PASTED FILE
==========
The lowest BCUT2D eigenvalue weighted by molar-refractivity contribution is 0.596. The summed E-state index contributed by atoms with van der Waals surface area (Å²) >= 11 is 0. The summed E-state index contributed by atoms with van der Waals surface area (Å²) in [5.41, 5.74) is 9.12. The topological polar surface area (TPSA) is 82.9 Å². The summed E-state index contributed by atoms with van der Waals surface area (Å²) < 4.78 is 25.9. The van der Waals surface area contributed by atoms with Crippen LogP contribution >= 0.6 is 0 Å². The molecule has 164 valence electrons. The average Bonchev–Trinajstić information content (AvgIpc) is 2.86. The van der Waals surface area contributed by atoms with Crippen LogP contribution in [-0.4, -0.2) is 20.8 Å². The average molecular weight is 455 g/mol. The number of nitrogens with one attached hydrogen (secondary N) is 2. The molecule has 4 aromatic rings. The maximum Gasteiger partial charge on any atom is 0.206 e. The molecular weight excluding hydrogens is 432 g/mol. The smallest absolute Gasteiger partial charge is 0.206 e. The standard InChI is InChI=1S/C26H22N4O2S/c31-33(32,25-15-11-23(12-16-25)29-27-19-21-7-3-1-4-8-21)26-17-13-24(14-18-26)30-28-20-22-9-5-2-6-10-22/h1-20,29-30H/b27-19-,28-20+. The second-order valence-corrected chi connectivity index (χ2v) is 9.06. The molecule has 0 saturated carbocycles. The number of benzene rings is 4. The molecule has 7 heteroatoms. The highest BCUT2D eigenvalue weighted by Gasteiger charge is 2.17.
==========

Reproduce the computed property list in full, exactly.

The lowest BCUT2D eigenvalue weighted by molar-refractivity contribution is 0.596. The summed E-state index contributed by atoms with van der Waals surface area (Å²) >= 11 is 0. The summed E-state index contributed by atoms with van der Waals surface area (Å²) in [5.41, 5.74) is 9.12. The topological polar surface area (TPSA) is 82.9 Å². The summed E-state index contributed by atoms with van der Waals surface area (Å²) < 4.78 is 25.9. The van der Waals surface area contributed by atoms with Crippen LogP contribution >= 0.6 is 0 Å². The molecule has 164 valence electrons. The average Bonchev–Trinajstić information content (AvgIpc) is 2.86. The van der Waals surface area contributed by atoms with Crippen LogP contribution in [-0.4, -0.2) is 20.8 Å². The average molecular weight is 455 g/mol. The number of nitrogens with one attached hydrogen (secondary N) is 2. The molecule has 4 aromatic rings. The maximum Gasteiger partial charge on any atom is 0.206 e. The molecular weight excluding hydrogens is 432 g/mol. The smallest absolute Gasteiger partial charge is 0.206 e. The standard InChI is InChI=1S/C26H22N4O2S/c31-33(32,25-15-11-23(12-16-25)29-27-19-21-7-3-1-4-8-21)26-17-13-24(14-18-26)30-28-20-22-9-5-2-6-10-22/h1-20,29-30H/b27-19-,28-20+. The second-order valence-corrected chi connectivity index (χ2v) is 9.06. The molecule has 0 saturated carbocycles. The number of benzene rings is 4. The molecule has 7 heteroatoms. The highest BCUT2D eigenvalue weighted by Gasteiger charge is 2.17.